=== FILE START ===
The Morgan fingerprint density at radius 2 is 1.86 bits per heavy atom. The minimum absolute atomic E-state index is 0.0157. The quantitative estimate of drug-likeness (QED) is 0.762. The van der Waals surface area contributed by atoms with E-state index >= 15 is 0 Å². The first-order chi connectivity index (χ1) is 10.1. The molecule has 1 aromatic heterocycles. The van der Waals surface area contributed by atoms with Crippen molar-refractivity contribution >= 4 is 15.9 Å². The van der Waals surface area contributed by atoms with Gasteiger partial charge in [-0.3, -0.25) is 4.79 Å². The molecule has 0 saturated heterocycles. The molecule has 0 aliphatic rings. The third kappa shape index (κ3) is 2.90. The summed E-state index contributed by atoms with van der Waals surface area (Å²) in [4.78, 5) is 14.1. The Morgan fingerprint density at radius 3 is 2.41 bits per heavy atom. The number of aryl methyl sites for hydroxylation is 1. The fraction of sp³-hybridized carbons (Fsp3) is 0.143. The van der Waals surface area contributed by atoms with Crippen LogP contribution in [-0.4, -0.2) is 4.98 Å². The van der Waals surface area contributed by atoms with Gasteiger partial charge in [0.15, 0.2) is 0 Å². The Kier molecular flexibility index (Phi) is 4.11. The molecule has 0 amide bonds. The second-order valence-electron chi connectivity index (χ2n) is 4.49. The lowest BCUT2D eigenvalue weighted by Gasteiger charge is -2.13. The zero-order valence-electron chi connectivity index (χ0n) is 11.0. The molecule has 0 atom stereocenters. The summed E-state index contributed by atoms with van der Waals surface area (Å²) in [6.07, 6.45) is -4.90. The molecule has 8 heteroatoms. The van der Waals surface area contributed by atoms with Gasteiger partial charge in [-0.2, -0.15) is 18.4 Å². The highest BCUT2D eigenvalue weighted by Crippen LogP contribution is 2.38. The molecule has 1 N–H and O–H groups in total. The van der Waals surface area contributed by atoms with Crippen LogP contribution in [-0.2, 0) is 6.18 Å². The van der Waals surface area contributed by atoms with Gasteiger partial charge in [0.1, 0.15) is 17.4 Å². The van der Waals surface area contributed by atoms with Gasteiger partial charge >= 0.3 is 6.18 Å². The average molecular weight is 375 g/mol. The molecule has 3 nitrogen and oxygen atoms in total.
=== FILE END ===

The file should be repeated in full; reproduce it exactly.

The Morgan fingerprint density at radius 2 is 1.86 bits per heavy atom. The minimum absolute atomic E-state index is 0.0157. The quantitative estimate of drug-likeness (QED) is 0.762. The van der Waals surface area contributed by atoms with E-state index >= 15 is 0 Å². The first-order chi connectivity index (χ1) is 10.1. The molecule has 1 aromatic heterocycles. The van der Waals surface area contributed by atoms with Crippen molar-refractivity contribution >= 4 is 15.9 Å². The van der Waals surface area contributed by atoms with Gasteiger partial charge in [-0.3, -0.25) is 4.79 Å². The molecule has 0 saturated heterocycles. The molecule has 0 aliphatic rings. The third kappa shape index (κ3) is 2.90. The summed E-state index contributed by atoms with van der Waals surface area (Å²) in [4.78, 5) is 14.1. The Morgan fingerprint density at radius 3 is 2.41 bits per heavy atom. The number of aryl methyl sites for hydroxylation is 1. The fraction of sp³-hybridized carbons (Fsp3) is 0.143. The van der Waals surface area contributed by atoms with Crippen LogP contribution in [-0.4, -0.2) is 4.98 Å². The van der Waals surface area contributed by atoms with Gasteiger partial charge in [0.15, 0.2) is 0 Å². The Kier molecular flexibility index (Phi) is 4.11. The molecule has 0 amide bonds. The second-order valence-electron chi connectivity index (χ2n) is 4.49. The lowest BCUT2D eigenvalue weighted by Gasteiger charge is -2.13. The zero-order valence-electron chi connectivity index (χ0n) is 11.0. The molecule has 0 atom stereocenters. The summed E-state index contributed by atoms with van der Waals surface area (Å²) in [6.07, 6.45) is -4.90. The molecule has 8 heteroatoms. The van der Waals surface area contributed by atoms with Gasteiger partial charge in [-0.2, -0.15) is 18.4 Å². The highest BCUT2D eigenvalue weighted by Crippen LogP contribution is 2.38. The molecule has 1 N–H and O–H groups in total. The van der Waals surface area contributed by atoms with Crippen LogP contribution in [-0.2, 0) is 6.18 Å². The van der Waals surface area contributed by atoms with Gasteiger partial charge in [0.1, 0.15) is 17.4 Å². The van der Waals surface area contributed by atoms with Gasteiger partial charge >= 0.3 is 6.18 Å². The average molecular weight is 375 g/mol. The molecule has 3 nitrogen and oxygen atoms in total.